Fred Friendly Award 2012: Martha Raddatz
Nobody goes deeper or paints a more vivid picture of war than ABC's senior foreign affairs correspondent Martha Raddatz, according to the many colleagues who gathered June 7 to applaud her selection as the 19th recipient of the Fred Friendly First Amendment Award, presented annually by the School of Communications.
In a luncheon ceremony at the Metropolitan Club in New York City, Friendly's widow, Ruth, called Raddatz "Fred's kind of journalist. He'd say a journalist's job is to explain complicated issues, but you can't explain them if you don't understand them," Friendly said, recalling his push, as president of CBS, to make Vietnam a "living room war."
In the last decade, Raddatz has traveled to Pakistan and Afghanistan dozens of times and is the only broadcast reporter allowed to fly in a combat mission over Afghanistan in an F-15 jet. During the war in Iraq she traveled to the front lines more than 20 times during some of the most dangerous periods of the war.
Lee Kamlet, dean of the School of Communications and former head writer for ABC's "World News Tonight," called Raddatz "fair, factual and fearless." But Raddatz is quick to give credit for bravery to the soldiers and the generals who count on her to tell their stories.
"I still struggle when people talk about what they perceive as my own courage when the courageous ones are the families overseas who struggle through famine, disaster, loss and war," she said, adding that the truly brave are the targets of hatred, the victims of unimaginable cruelty, the U.S. soldiers and the families they left behind.
"They do not call themselves courageous, so how can I possibly say that about myself? They give us hope," said Raddatz, the author of "The Long Road Home-A Story of War and Family." She received a standing ovation before her speech.
Diane Sawyer, anchor of ABC's "World News with Diane Sawyer," was among more than 100 guests at the event. "When I have the chance on air to say, 'Here's ABC's Martha Raddatz,' I know I am throwing to someone who has the facts, who has been to the place we are covering 12 times. Her reports are so crisp, and she grasps immediately the concept of what is happening on the ground," Sawyer said.
Other guests included former "World News" anchor Charles Gibson; George Stephanopoulos, co-anchor of "Good Morning America"; Barbara Walters, creator and co-host of ABC's "The View"; and ABC correspondents and anchors Ron Claiborne, David Kerley and Terry Moran. Network executives included executive producers Jon Banner, Marc Burstein, Tom Cibrowski, Michael Corn, James Goldston, David Reiter, vice president of news, and Robin Sproul, vice president and Washington bureau chief.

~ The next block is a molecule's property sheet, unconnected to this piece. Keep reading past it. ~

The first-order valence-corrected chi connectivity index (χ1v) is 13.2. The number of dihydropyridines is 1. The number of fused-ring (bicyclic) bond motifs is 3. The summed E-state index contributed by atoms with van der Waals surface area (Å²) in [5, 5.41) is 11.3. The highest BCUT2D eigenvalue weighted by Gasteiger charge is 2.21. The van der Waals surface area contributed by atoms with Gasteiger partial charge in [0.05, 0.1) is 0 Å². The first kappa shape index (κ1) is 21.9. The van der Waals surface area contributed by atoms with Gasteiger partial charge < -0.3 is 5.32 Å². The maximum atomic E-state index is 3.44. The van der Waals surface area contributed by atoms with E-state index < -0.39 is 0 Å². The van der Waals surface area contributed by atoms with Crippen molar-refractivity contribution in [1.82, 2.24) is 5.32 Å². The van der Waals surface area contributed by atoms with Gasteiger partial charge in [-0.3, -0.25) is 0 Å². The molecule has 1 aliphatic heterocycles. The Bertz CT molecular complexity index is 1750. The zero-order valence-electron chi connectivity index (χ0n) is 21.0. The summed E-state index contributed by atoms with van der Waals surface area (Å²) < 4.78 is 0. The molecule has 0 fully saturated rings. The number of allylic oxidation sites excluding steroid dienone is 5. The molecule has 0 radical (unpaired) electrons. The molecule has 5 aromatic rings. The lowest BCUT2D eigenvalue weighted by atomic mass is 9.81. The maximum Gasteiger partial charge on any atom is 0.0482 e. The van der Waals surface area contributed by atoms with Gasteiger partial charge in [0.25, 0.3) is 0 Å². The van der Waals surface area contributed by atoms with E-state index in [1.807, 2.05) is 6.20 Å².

Gibson had high praise for Raddatz, saying she works with her sources better than anyone he knows. "She really cares about them, and they in turn are open with her."
Yet as comprehensible as Raddatz makes her war reports, she senses Americans are becoming weary of the conflicts.
"We have divided ourselves into two segments of society: those who have fought and those who have not. People say they support the troops, they hang yellow ribbons and stand at ballgames to honor them, but it does not go much beyond that."
Citing her 20-year-old son, she said that for half his life, the country has been at war and yet the majority of young people have not been affected at all by these conflicts. She also mentioned that during the years her daughter attended college-2003-07-some 4,289 Americans were killed in war and more than 5,000 American children lost a parent or sibling to combat "while the rest of the nation just carried on. This is why I remain willing to take risks to cover the stories I cover."
Nodding toward ABC correspondent Bob Woodruff, a friend of hers injured in 2006 by a roadside bomb in Iraq, she said far too many journalists also have lost their lives or been wounded doing what she does.
She fears the war weariness will deepen just as tens of thousands of veterans are returning home, 20 percent of whom will have mental health issues or other injuries. "Those are the stories we need to keep telling. I want people to remember. I want them to feel, to question."
She also feels it's her duty to question why, for example, 19,000 sexual assaults still occur in the military every year and why, after a decade of "cultural training," U.S. soldiers are still accidentally burning Korans.
"We can get those answers and we can make people care and engage," she says. The best compliment she can receive, she said, is when somebody tells her, "You got that story exactly right ... you made me watch."